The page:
With the introduction of the "superstore" warehouse in the 1980s and 1990s, the practice of stacking heavy products on high shelves has resulted in countless consumer injuries caused by falling merchandise. Personal injury lawsuits involving such accidents are being filed with increasing frequency. Investigators report that thousands have been injured or killed by falling merchandise since the megastore's inception.
Customers of Wal-Mart, Home Depot, Toys 'R Us, and other similar enterprises enjoy little Federal regulatory protection from falling merchandise. In addition, the Occupational Safety and Health Administration will only inspect a store if an employee is injured. Consumer watchdog groups are demanding the introduction of safety nets and rail systems to prevent merchandise-related accidents.
Statistics indicate that most accidents occur between October and January, when additional merchandise is stacked in anticipation of the holiday rush. Home Depot reportedly receives nearly 200 falling merchandise complaints a week. A spokesperson for Wal-Mart revealed recently that 17,000 falling merchandise cases were filed against the company between 1989 and 1994. In a notable case, last year a NASA astronaut filed suit against Home Depot seeking $15 million in damages after a sixty-eight pound drill-press fell from a shelf, injuring his head, back, and shoulders.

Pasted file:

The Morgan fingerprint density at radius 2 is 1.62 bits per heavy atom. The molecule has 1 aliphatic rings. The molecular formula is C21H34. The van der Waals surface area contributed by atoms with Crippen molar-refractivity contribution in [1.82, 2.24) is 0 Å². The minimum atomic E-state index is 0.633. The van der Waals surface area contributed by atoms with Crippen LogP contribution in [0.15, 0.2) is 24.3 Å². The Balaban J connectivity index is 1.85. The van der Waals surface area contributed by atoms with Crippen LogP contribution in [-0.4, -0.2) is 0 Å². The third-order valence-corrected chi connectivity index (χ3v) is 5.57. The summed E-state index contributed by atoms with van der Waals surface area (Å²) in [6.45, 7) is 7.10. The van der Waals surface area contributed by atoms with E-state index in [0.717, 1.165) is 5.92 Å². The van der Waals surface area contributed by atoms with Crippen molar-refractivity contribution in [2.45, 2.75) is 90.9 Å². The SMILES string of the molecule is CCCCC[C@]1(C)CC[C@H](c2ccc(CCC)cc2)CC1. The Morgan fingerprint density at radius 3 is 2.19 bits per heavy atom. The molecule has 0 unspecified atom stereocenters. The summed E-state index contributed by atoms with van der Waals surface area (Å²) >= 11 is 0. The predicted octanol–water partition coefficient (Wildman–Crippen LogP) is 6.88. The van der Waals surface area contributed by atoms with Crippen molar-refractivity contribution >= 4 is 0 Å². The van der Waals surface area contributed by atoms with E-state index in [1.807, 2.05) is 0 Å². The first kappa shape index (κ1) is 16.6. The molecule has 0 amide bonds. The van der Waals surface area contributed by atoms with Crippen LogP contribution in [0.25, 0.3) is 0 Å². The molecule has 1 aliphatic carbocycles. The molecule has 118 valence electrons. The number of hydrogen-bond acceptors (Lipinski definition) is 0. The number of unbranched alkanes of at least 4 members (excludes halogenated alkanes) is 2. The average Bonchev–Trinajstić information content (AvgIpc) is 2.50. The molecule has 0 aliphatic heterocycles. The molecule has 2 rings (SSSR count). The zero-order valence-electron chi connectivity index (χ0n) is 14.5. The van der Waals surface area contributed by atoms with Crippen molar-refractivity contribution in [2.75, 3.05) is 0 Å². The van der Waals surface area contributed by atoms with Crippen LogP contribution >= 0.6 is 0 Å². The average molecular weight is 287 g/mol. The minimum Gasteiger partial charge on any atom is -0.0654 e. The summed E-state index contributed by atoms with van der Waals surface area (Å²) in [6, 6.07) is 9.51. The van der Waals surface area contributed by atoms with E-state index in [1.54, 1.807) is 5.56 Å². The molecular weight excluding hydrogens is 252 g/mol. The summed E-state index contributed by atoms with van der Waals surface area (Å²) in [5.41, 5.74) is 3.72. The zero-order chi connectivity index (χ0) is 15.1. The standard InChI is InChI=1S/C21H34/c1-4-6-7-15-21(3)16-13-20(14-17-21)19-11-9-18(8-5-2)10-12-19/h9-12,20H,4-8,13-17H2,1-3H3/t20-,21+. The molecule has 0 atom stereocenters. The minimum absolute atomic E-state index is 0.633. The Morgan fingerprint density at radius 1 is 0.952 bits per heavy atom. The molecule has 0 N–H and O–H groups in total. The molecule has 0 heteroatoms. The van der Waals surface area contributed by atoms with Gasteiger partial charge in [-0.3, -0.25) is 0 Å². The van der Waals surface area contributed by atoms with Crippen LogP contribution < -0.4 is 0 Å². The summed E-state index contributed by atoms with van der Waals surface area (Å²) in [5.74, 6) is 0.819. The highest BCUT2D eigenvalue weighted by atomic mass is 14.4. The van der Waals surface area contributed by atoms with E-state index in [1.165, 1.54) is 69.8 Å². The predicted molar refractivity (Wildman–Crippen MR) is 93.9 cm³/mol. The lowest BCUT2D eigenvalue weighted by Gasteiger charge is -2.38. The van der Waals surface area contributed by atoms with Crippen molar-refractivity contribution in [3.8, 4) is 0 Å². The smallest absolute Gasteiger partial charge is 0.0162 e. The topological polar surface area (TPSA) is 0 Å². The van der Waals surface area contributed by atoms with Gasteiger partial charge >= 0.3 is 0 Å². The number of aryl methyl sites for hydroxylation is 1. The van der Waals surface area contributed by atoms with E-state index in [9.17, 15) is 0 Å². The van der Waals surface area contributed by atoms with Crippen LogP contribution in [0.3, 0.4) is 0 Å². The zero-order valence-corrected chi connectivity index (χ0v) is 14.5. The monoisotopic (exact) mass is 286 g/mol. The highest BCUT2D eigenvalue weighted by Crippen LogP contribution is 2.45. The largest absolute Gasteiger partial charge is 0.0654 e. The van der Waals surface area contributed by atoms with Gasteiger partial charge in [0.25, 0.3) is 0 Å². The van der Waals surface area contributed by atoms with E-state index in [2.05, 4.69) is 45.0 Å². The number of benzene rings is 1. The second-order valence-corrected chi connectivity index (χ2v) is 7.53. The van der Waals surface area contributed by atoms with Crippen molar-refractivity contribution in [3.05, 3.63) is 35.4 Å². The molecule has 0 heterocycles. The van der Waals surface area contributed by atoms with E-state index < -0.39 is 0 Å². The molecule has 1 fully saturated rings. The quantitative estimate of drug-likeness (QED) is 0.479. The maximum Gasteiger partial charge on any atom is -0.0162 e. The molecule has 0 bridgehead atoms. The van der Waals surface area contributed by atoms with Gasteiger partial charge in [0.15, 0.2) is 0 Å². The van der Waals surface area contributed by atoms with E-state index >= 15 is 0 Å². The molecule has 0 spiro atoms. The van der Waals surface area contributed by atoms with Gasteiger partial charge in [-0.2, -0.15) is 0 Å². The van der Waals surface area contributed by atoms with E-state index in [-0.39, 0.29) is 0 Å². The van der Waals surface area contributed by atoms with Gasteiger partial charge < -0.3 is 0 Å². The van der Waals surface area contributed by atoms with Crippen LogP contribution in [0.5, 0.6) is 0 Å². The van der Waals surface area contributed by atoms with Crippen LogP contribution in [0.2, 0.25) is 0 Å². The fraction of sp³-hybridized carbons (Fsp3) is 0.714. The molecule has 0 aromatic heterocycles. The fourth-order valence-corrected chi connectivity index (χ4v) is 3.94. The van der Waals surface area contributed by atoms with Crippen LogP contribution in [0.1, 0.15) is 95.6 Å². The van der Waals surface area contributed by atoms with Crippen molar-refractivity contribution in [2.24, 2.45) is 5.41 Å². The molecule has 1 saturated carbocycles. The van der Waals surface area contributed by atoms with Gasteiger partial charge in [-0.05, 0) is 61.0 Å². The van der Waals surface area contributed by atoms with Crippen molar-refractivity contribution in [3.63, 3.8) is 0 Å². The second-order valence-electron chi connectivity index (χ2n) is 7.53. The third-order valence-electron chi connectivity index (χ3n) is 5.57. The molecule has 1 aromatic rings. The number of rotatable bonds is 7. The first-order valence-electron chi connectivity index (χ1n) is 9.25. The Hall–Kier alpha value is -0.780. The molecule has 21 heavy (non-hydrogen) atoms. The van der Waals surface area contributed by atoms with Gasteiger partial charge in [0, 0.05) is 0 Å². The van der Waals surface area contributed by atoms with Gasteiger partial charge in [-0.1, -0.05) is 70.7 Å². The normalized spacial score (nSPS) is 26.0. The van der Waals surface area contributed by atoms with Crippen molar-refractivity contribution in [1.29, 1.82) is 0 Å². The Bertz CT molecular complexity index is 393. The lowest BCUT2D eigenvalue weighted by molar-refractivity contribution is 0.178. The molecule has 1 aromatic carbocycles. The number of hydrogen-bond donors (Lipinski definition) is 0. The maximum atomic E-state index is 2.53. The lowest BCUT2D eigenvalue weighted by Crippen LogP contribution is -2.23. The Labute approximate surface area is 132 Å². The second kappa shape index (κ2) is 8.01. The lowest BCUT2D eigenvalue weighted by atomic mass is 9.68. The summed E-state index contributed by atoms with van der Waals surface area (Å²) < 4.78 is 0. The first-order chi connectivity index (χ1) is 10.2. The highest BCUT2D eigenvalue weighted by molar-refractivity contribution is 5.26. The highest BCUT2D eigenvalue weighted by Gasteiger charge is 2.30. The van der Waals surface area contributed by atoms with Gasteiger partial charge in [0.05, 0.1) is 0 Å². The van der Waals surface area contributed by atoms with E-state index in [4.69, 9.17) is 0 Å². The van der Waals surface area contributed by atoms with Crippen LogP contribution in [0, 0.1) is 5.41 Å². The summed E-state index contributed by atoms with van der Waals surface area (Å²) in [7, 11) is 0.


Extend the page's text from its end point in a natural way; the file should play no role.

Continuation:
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Slip & Fall Injuries
Slip & Fall Frequently Asked Questions
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